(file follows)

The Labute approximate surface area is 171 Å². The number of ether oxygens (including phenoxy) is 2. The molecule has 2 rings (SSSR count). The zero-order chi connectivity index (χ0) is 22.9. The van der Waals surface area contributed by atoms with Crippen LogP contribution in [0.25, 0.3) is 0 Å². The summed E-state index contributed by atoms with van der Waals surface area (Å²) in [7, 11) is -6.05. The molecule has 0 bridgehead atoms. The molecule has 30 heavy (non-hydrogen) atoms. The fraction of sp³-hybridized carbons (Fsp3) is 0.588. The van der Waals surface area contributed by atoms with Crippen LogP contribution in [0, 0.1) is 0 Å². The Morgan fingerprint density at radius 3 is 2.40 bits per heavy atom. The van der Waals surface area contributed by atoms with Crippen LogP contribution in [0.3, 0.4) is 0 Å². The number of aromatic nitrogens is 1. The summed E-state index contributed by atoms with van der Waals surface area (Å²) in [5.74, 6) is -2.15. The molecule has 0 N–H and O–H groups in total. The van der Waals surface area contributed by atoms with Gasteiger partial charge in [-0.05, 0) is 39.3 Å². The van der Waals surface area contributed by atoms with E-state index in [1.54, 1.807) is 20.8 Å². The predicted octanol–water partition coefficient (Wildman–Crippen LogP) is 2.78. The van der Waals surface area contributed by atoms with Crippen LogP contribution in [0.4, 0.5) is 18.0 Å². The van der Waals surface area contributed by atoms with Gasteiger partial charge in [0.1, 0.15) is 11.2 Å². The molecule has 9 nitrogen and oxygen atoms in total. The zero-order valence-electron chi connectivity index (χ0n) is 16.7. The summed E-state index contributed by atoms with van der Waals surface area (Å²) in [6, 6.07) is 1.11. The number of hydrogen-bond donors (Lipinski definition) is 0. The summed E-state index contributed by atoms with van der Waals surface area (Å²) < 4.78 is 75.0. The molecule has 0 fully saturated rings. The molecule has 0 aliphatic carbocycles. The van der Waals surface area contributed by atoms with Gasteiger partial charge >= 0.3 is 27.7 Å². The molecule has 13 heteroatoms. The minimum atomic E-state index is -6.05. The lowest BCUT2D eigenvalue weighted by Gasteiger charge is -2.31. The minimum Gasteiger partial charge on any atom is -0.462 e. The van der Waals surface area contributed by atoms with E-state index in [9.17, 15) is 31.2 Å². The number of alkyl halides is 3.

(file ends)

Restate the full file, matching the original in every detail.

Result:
The Labute approximate surface area is 171 Å². The number of ether oxygens (including phenoxy) is 2. The molecule has 2 rings (SSSR count). The zero-order chi connectivity index (χ0) is 22.9. The van der Waals surface area contributed by atoms with Crippen LogP contribution in [0.25, 0.3) is 0 Å². The summed E-state index contributed by atoms with van der Waals surface area (Å²) in [7, 11) is -6.05. The molecule has 0 bridgehead atoms. The molecule has 30 heavy (non-hydrogen) atoms. The fraction of sp³-hybridized carbons (Fsp3) is 0.588. The van der Waals surface area contributed by atoms with Crippen LogP contribution in [0, 0.1) is 0 Å². The Morgan fingerprint density at radius 3 is 2.40 bits per heavy atom. The van der Waals surface area contributed by atoms with Crippen LogP contribution in [0.3, 0.4) is 0 Å². The number of aromatic nitrogens is 1. The summed E-state index contributed by atoms with van der Waals surface area (Å²) in [5.74, 6) is -2.15. The molecule has 0 N–H and O–H groups in total. The van der Waals surface area contributed by atoms with Gasteiger partial charge in [-0.05, 0) is 39.3 Å². The van der Waals surface area contributed by atoms with E-state index in [1.54, 1.807) is 20.8 Å². The predicted octanol–water partition coefficient (Wildman–Crippen LogP) is 2.78. The van der Waals surface area contributed by atoms with Crippen LogP contribution in [0.4, 0.5) is 18.0 Å². The van der Waals surface area contributed by atoms with Gasteiger partial charge in [0.1, 0.15) is 11.2 Å². The molecule has 9 nitrogen and oxygen atoms in total. The zero-order valence-electron chi connectivity index (χ0n) is 16.7. The summed E-state index contributed by atoms with van der Waals surface area (Å²) in [6, 6.07) is 1.11. The number of hydrogen-bond donors (Lipinski definition) is 0. The summed E-state index contributed by atoms with van der Waals surface area (Å²) < 4.78 is 75.0. The molecule has 0 fully saturated rings. The molecule has 0 aliphatic carbocycles. The van der Waals surface area contributed by atoms with Gasteiger partial charge >= 0.3 is 27.7 Å². The molecule has 13 heteroatoms. The minimum atomic E-state index is -6.05. The lowest BCUT2D eigenvalue weighted by Gasteiger charge is -2.31. The minimum Gasteiger partial charge on any atom is -0.462 e. The van der Waals surface area contributed by atoms with E-state index in [9.17, 15) is 31.2 Å². The number of alkyl halides is 3.